It is common for those who promote dubious therapies and treatments to claim scientific support based on studies that technically had statistically significant positive results — but when you look at the data you only find evidence of a trivial beneficial effect. The evidence may be positive, but it fails to impress. The treatment is damned with faint praise.
If a therapy actually works well it should be fairly easy to prove it.1 When tested, the results should be impressive enoug that they leave little room for argument. When a treatment is clearly shown to be effective, it’s exciting! It makes headlines, and it should.
But it’s also incredibly rare.
The weaker a positive result, the more likely it is to simply be wrong: not actually positive at all. There are several ways that a positive study can actually be negative…
Early studies of a treatment tend to be sketchier and “positive,” often conducted by proponents trying to produce scientific justification for their methods. Eventually less biased investigators do better quality studies, and the results are negative. This is a classic pattern in the history of science.
So you can see why I’m a little skeptical when someone enthusiastically shows me one paper from an obscure journal reporting a “significant” benefit to, say, acupuncture — which has probably been the subject of more of these “positive” studies than any other treatment.
If you’re a glass-is-half-full person, you might be happy to say that weakly positive results are “better than nothing.” Science says chiropractic adjustment of my back might improve my back pain by 3%? Heck, I’ll take 3%!
Sometimes the better-than-nothing interpretation is fair and fine,7 and I’ve used it myself many times. Just don’t confuse optimistic pragmatism with actual knowledge. Weakly positive results, even real ones, do not mean it’s truly established that a treatment “works a little bit.” The bar for that is higher.
Specifically, a treatment has to beat the null hypothesis in most studies over time. This is hard.
The null hypothesis — a pillar of the scientific method — is that most hopeful theories amount to nothing when when carefully checked. In plain English, the null hypothesis says, “Most ideas turn out to be wrong.” And therefore most weakly positive results will turn out to the product of bias and wishful thinking. And that’s fine.
Treatments should be considered useless until proven effective. The burden of proof is on the pusher of the idea (and it’s a heavy burden). Treatments must work well and clearly to actually beat the null hypothesis. They must impress! Until this do, the null hypothesis looms over them, still very likely to win in the long run.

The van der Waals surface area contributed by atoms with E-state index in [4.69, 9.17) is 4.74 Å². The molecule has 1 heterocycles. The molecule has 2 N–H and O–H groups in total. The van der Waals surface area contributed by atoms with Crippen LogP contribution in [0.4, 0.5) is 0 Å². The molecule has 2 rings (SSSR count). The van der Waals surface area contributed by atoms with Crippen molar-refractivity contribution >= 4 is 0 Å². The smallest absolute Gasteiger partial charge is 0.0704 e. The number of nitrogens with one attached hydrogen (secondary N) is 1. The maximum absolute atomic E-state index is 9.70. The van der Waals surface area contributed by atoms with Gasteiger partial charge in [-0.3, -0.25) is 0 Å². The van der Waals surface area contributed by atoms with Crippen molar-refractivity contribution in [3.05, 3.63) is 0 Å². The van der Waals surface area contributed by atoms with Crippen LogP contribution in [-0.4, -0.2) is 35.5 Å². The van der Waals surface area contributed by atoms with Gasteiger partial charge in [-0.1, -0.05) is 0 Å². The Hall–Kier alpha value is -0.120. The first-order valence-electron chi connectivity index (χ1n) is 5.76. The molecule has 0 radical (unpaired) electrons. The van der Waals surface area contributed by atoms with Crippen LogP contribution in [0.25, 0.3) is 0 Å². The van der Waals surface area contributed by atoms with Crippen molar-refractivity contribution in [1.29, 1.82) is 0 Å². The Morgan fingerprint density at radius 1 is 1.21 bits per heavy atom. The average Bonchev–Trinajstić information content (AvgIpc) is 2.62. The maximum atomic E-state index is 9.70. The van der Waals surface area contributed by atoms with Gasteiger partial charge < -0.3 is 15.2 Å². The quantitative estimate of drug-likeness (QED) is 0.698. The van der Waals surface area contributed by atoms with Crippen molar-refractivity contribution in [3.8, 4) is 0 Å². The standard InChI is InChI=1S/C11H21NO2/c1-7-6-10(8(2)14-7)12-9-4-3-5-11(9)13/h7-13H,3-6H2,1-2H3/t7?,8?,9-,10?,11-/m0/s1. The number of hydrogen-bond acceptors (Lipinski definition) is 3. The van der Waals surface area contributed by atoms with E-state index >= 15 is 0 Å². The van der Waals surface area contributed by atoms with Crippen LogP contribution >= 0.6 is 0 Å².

The null hypothesis has kicked a lot of theories butts over the centuries. It is still the champ.
The wishful thinker is also inclined to say, “But maybe there is a strong effect and it’s just erratic, hard for science to pin down!”
But all such objections are forms of special pleading for an exception, of protesting that “Science doesn’t know everything” (which is a classic, common non-sequitur from people defending quackery8) Yes, science might catch up and validate something previously missed.
But it’s unlikely, and even if it’s real, erratic benefits that are so hard for science to pin-down that we can’t find any promising evidence that it exists also tend to be awkward or useless in practice. If a standardized treatment protocol can’t deliver the goods in a somewhat reliable fashion, it’s not really useful medicine — or at least it’s not medicine I want to spend my money on until its “erratic” nature is better understood.
The science of painful problems is still surprisingly rudimentary and preliminary. We can try to critically assess it, and I do, but “replication needed” is usually all that really needs to be said. That covers all the bases. At the end of the day, if slightly promising results cannot be confirmed by other researchers, it doesn’t really matter what was wrong with the original research. Either a treatment works well enough to consistently produce impressive results … or it doesn’t.